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Movie-ing on Up


Some small-screen-to-big-screen transformations are meant to be. Others, not so much...

In a way, a feature film version of HBO’s Entourage was both logical and inevitable. Entourage was, after all, a TV child of the big screen.

James Cameron was “King of the World” via Titanic, but had not yet released Avatar when the Entourage series debuted in 2004. And the alpha male of Entourage’s Hollywood posse — Vincent Chase (Adrian Grenier) — was a movie star courtesy of the fictional Cameron superhero film Aquaman. (Meanwhile, Vinny’s luckless brother, Johnny Drama, played by Kevin Dillon, reflected the lower-rent life of TV stardom, having played Tarvold in a series called Viking Quest).

Events onscreen continued to reflect and even inspire the real-life movie world like a funhouse mirror. After Vinny starred in an ill-fated indie film about drug lord Pablo Escobar, no fewer than three actual Pablo Escobar movie projects were green-lit.

The late, great Canadian actor Maury Chaykin might have played the role of his life as “Harvey,” a crude and powerful indie film studio head so clearly modelled on Oscar-whisperer Harvey Weinstein that I had to look three times to make sure it wasn’t actually him.

And of course, the show itself was modelled on the entourage of co-creator Mark Wahlberg, with Ari Gold (Jeremy Piven) as the alter ego of real-life super-agent Ari Emanuel.

Other transitions from the small screen to the multiplex weren’t necessarily as smooth. Herewith, some best and worst TV-shows-turned-movies:


The Brady Bunch Movie (1995)
Maybe the best of the bunch. Making the Bradys a 1970s family living in the 1990s amped up the campiness of the original. Shelley Long was born to play Carol Brady, but Gary Cole steals it by repeatedly riffing Mike Brady’s idiotic sermons. (“Cindy, you know by tattling on your friends, you’re really just tattling on yourself. …  You’re just telling them you’re a tattletale. Now, is that the tale you want to tell?”)

Starsky & Hutch (2004)
Ben Stiller and Owen Wilson carried on The Brady Bunch’s riff of satirizing what the ’70s took (sort of) seriously. And casting Snoop Dogg as Huggy Bear was a stroke of genius.

The Naked Gun: From the Files of Police Squad (1988)
Few people actually watched the short-lived, screamingly funny series Police Squad! So few know that the movies changed virtually nothing from the original format of slapstick-plus-Leslie-Nielsen and his brilliant deadpan.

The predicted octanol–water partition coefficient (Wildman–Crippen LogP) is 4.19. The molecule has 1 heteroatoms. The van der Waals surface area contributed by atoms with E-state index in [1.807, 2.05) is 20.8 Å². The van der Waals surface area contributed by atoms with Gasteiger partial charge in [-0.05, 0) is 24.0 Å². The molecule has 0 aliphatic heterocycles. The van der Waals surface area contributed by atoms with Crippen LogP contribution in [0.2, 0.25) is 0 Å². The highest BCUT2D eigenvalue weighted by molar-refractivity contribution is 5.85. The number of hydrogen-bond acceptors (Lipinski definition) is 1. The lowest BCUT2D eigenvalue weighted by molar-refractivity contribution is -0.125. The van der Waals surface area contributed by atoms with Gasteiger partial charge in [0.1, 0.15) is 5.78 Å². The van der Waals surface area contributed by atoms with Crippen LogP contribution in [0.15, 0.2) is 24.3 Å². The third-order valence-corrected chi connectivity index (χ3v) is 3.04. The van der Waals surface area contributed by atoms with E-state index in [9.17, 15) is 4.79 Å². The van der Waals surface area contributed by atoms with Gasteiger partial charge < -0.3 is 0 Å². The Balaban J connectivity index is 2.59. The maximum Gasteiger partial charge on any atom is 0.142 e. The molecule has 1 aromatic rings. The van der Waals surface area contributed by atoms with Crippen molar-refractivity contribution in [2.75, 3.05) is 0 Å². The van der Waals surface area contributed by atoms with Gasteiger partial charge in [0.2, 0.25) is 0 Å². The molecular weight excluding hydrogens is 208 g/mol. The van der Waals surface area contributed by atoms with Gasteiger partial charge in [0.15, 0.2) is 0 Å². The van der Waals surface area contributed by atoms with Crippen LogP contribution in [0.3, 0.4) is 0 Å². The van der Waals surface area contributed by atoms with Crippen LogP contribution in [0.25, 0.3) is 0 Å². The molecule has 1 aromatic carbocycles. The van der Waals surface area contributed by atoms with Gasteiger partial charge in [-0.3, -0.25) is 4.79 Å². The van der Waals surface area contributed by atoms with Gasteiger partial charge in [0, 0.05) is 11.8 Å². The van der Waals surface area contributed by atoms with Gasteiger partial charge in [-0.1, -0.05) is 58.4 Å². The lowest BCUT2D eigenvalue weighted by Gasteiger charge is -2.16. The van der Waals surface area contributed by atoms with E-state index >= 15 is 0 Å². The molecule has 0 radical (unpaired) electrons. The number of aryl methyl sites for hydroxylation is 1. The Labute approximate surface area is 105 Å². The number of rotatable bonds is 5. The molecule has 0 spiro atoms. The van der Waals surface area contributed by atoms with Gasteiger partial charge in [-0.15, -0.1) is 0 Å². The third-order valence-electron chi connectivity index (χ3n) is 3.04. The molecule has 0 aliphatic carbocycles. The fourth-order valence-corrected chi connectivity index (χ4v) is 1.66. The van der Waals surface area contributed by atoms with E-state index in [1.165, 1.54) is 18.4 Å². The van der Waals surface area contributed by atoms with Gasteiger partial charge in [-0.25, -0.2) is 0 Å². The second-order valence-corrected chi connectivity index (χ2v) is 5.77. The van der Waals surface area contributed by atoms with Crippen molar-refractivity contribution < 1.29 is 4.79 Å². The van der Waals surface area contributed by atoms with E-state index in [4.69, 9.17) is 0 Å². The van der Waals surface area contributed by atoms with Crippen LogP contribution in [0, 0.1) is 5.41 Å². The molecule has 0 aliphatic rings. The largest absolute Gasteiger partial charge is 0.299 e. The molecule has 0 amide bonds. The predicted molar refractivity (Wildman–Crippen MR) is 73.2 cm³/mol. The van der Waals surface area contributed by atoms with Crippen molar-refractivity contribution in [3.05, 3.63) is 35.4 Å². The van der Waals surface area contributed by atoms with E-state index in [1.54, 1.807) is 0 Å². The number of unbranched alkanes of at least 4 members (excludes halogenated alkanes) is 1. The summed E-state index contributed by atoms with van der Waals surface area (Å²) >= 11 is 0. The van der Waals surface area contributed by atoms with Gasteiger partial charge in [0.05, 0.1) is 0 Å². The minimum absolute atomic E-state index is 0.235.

Star Trek (2009)
The beauty of J.J. Abrams’ decision to change the timeline via a time-travel plot was that he could make the Star Trek he wanted, without any nerds whinging: “That couldn’t happen because of what Kirk did in Season 2, Episode 9.” All bets were off, the canon was dead. And the casting was top-notch (Simon Pegg as Scotty remains my favourite).

21 Jump Street (2012)
Another artifact, this one from the ’80s, a show that was supposed to be a serious drama in its original incarnation and is fodder for laughs in the new one. Because who takes the ’80s seriously? Channing Tatum and Jonah Hill had surprise chemistry.

The Equalizer (2014)
Really just a kick-butt Denzel action film loosely wrapped in a premise from the ’80s. Another case of a director, Anton Fuqua, ignoring almost everything about the original and making the movie he wanted to make.

The Addams Family (1991)
You can’t go wrong with a great Morticia and Gomez, and Anjelica Huston and Raul Julia didn’t disappoint.

Mission: Impossible (1996)
Wait, what? Jim Phelps is the BAD GUY? And yet somehow it worked.

Honourable mentions: Charlie’s Angels, Wayne’s World, The Fugitive, The Untouchables.


Jem & The Holograms (2015)
Debuted on 2,400 screens and took in $1 mil. Geez, a live-action movie for tweens, taken from an ’80s cartoon whose original fans would all be about 40 now. Hard to figure.

Dark Shadows (2012)
What is it with Johnny Depp hiding behind deathly pale makeup? This was almost the low point of his career — almost, because The Lone Ranger hadn’t come out yet.

Bewitched (2005)
Here’s an idea. Let’s make a comedy starring Nicole Kidman. Don’t worry, we’ll cast Will Ferrell as her leading man, and HE’LL make it funny. The twist: Kidman plays a witch who’s playing a witch in a movie version of the ’60s sitcom Bewitched. Talk about over-thinking.

Lost In Space (1998)
Here’s another great idea. Let’s take one of the campiest sci-fi series ever made, and make it deadly serious. Gary Oldman seemed to think he was playing Iago instead of Dr. Smith.

Wild Wild West (1999)
Will Smith’s only outright bomb – until After Earth.

The Avengers (1998)
No, not that one. This was a reprise of the ’60s spy series, with Ralph Fiennes and Uma Thurman as John Steed and Emma Peel. Failed on almost every level to capture the “Britishness” of the original, and is considered by many among the worst movies of all time.

Sex and the City 2 (2010)
The girls vacation in Abu Dhabi and take on the Muslim world!

Dishonourable mentions: Miami Vice (Colin Farrell was in rehab for part of it), Fat Albert (live action starring Kenan Thompson), The Mod Squad (Claire Danes, Omar Epps, and Giovanni Ribisi as Julie, Linc, and Pete).

Jim Slotek is a writer and columnist with the Toronto Sun.